“A customer should leave knowing that the tyre they have bought suits their requirements and is not simply a black and round item they have had to buy.”

Best Practice

Top performers always upsell once they have closed a sale.

Average salespeople, too often, stop selling at this point, which is why they are average.

They do not want to jeopardise the deal by trying to sell more to the customer.

However, you must remember once the deal is done people are happy and excited and therefore more receptive to the sale of additional items.

The customer is a different person at this stage both mentally and emotionally.

Top performers recognise that people’s barriers drop and if they handle the upsell opportunity properly it will be seen as helping rather than hindering the process.

A good discipline is to assess the customer’s profile and the vehicle they have bought to identify upsell opportunities. Is it an estate? Will they need a tow bar? Topbox? Do they need sat nav? If the vehicle is a hot hatch what is the choice of alloy wheels and interior design? What bodykits are available?

A dealership with a poor record of upselling will find the lack of extra profitability will make strict margins even tighter.

Sewells’ Best Practice Guide to Selling Skills for Car Sales Professionals recommends putting together a list of 20 to 50 accessories for your customers on their new or used car.

It should be in price order with a brief description of each and a weekly payment equivalent.

One way of knowing what accessories a customer will probably want is to look at their part-exchange.

If it is a van with racking think about upselling storage.

A car which appears looked after may create an opportunity to sell paint protection or a range of manufacturer approved valeting products.

Warranties, service plans, finance and insurance should be offered to all customers as a way of tying them into the dealership and aiding retention.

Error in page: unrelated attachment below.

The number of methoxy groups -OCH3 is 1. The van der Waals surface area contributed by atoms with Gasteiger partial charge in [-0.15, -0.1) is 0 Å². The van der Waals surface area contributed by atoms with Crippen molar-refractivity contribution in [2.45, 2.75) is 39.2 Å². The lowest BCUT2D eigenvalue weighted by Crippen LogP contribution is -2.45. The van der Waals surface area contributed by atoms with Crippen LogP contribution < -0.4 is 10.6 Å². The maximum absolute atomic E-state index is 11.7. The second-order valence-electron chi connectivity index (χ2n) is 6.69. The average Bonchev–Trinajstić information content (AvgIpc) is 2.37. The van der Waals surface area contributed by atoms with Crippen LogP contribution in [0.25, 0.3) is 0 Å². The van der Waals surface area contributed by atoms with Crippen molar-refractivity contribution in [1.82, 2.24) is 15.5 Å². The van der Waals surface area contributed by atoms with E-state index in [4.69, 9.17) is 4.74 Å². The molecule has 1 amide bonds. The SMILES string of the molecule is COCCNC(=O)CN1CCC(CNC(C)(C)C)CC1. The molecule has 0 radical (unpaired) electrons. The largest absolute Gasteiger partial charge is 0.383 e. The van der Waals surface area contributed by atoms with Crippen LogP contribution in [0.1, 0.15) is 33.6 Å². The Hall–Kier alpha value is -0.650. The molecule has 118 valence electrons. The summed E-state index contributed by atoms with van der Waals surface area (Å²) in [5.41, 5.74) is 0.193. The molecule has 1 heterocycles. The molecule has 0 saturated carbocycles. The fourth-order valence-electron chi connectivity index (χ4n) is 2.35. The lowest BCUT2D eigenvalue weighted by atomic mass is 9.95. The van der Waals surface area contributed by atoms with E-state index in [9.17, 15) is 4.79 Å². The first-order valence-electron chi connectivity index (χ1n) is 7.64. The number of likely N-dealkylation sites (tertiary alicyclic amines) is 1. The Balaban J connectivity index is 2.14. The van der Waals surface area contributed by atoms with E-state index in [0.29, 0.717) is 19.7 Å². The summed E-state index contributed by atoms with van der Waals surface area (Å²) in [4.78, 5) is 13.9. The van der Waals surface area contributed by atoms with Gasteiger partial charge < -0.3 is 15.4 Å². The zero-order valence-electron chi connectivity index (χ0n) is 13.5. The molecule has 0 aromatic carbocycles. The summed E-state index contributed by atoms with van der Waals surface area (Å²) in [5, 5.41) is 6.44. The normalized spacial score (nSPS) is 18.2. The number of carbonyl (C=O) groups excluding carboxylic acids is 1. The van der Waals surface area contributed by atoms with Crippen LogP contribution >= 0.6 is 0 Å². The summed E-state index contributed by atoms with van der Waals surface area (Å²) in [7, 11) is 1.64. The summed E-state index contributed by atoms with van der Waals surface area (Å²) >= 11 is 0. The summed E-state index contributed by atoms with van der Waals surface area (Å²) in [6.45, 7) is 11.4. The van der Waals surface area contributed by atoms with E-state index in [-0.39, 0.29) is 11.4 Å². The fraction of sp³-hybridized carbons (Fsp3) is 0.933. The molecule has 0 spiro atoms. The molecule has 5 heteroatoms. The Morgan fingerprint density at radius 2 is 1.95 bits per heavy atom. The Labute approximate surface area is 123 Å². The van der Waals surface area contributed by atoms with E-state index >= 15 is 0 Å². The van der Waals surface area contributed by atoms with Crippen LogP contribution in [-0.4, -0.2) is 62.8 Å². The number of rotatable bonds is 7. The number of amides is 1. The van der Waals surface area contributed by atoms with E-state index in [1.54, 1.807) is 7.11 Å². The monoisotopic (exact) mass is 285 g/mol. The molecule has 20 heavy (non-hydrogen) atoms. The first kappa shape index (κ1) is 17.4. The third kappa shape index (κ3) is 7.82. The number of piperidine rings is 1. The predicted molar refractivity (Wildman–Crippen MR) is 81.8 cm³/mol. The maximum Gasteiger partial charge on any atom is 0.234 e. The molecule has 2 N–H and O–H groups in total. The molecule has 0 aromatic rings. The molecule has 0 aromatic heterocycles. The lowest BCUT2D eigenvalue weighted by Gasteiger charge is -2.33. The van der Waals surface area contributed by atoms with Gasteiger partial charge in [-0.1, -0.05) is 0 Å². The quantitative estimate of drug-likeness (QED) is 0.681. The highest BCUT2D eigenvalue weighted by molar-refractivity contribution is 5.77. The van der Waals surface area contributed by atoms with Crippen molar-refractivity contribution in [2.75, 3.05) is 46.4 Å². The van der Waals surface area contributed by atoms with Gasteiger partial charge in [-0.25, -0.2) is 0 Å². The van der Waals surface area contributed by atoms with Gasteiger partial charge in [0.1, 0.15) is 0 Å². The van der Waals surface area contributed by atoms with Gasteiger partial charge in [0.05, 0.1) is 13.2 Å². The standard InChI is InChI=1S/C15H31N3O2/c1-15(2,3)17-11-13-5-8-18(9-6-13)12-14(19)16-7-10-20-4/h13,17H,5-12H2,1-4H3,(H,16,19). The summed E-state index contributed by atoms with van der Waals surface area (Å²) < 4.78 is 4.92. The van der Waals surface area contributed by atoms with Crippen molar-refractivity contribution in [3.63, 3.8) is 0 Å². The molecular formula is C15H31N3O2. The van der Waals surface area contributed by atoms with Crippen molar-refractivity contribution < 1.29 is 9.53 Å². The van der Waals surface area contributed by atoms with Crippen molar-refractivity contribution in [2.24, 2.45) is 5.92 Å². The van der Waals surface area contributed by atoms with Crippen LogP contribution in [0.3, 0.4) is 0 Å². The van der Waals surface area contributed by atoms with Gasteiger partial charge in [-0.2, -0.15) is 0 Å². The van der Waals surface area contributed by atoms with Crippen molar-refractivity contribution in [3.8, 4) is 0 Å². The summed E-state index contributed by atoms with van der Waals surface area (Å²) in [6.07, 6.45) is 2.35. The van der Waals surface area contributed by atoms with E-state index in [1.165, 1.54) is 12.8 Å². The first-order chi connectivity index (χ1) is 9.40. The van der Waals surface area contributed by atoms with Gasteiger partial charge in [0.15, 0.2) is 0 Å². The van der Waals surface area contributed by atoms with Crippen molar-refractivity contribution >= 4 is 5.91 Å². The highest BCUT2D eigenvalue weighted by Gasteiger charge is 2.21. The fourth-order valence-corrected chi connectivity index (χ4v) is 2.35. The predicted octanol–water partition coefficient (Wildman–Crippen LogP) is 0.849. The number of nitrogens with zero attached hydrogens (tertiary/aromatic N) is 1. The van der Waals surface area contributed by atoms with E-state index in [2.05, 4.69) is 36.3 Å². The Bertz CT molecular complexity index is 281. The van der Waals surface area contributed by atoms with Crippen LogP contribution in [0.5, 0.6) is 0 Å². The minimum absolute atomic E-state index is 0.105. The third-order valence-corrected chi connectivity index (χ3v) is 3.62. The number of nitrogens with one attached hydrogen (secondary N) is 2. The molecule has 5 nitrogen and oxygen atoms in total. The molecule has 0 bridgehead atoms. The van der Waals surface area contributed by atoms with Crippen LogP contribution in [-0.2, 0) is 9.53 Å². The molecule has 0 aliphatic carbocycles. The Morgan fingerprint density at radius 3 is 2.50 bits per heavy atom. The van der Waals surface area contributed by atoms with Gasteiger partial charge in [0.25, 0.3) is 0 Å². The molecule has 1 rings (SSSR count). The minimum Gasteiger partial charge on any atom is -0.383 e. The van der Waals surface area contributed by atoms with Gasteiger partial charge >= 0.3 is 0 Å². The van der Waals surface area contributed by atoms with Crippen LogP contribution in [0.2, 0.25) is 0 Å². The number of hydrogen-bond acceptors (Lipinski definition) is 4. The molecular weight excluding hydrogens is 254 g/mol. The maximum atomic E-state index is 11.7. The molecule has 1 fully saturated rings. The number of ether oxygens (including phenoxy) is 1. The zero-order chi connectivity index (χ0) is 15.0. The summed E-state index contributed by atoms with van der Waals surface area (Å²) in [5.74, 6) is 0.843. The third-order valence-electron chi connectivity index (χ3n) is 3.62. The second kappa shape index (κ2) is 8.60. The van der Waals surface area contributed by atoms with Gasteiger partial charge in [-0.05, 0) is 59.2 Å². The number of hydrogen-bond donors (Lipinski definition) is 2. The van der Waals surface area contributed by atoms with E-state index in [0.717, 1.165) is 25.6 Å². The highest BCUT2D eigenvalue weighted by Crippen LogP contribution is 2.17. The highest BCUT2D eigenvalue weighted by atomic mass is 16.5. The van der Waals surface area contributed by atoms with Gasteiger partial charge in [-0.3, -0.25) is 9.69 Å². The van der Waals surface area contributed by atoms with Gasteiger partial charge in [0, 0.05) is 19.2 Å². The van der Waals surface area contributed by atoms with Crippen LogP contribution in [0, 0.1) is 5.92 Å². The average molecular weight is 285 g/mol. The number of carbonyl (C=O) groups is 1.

• The above advice was written with the help of Sewells’ Best Practice Guide to Selling Skills for Car Sales Professionals. To order your copy call 01733 468254. 

Case study: Helen Hildreth

Another family trip to the Walt Disney World Resort in Florida is one of the things which incentivises Helen Hildreth to sell service plans.

The customer services representative at SG Petch in Darlington puts the commission she makes on the plans towards taking her three children, aged 11, 13 and 17, and husband back to the fun park.

It may not be the most unusual incentive, but it does show that it is not only dealerships that can benefit from upselling.

Hildreth, who attended one of The Warranty Group’s service plan training courses in November, said: “Putting money aside for the trip excites me from a personal point of view and is not just monetary.

“I guess if I did not have that goal I could stop when I had sold two service plans, but I would probably have another aim anyway and think it is good to have them.

“The plans are easier to sell now because people do not have much money. They also help with retention as well.

“My goal is to put away about £300 a month, but the commission depends on how many we sell.”

She was sent on the TWG two-day course by SG Petch which sells Fiat, Mazda, Hyundai and Kia. Her training group of four men and another women learnt how to sell service plans and the benefits to the customer.

Hildreth said: “You do not want to sound like you are reading off a script when selling the plans or the customer will not feel like an individual.

“The dealership is extremely good at wanting it to work and I now sell about 30 plans a month.

“I personally think the best time to sell them is on handover because the customer is excited about their new or used car and you can explain how the car will be looked after and it will see them through in the long run.

“It bemuses me some dealerships don’t push service plans more.

“I sell service plans because I believe in them and never come across like I’m taking money off a customer for no reason.”